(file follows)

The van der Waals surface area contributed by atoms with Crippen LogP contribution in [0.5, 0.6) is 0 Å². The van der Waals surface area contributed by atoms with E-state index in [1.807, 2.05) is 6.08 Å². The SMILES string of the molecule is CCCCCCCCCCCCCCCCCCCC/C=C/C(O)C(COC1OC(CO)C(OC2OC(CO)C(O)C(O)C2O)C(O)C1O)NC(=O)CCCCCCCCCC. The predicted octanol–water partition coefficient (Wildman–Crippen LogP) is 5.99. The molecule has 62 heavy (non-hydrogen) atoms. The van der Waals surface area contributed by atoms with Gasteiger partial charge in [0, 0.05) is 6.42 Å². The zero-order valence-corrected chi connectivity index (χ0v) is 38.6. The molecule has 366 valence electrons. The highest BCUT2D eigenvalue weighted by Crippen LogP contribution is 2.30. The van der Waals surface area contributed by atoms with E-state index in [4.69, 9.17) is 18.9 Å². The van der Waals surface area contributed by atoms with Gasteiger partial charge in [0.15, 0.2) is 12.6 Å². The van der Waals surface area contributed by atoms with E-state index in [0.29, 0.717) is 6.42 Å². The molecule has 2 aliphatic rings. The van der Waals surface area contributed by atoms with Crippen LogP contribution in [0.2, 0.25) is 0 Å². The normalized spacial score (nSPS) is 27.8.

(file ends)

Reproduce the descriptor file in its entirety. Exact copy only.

The van der Waals surface area contributed by atoms with Crippen LogP contribution in [0.5, 0.6) is 0 Å². The van der Waals surface area contributed by atoms with E-state index in [1.807, 2.05) is 6.08 Å². The SMILES string of the molecule is CCCCCCCCCCCCCCCCCCCC/C=C/C(O)C(COC1OC(CO)C(OC2OC(CO)C(O)C(O)C2O)C(O)C1O)NC(=O)CCCCCCCCCC. The predicted octanol–water partition coefficient (Wildman–Crippen LogP) is 5.99. The molecule has 62 heavy (non-hydrogen) atoms. The van der Waals surface area contributed by atoms with Gasteiger partial charge in [0, 0.05) is 6.42 Å². The zero-order valence-corrected chi connectivity index (χ0v) is 38.6. The molecule has 366 valence electrons. The highest BCUT2D eigenvalue weighted by Crippen LogP contribution is 2.30. The van der Waals surface area contributed by atoms with E-state index in [4.69, 9.17) is 18.9 Å². The van der Waals surface area contributed by atoms with Gasteiger partial charge in [0.15, 0.2) is 12.6 Å². The van der Waals surface area contributed by atoms with E-state index in [0.29, 0.717) is 6.42 Å². The molecule has 2 aliphatic rings. The van der Waals surface area contributed by atoms with Crippen LogP contribution in [0.2, 0.25) is 0 Å². The normalized spacial score (nSPS) is 27.8.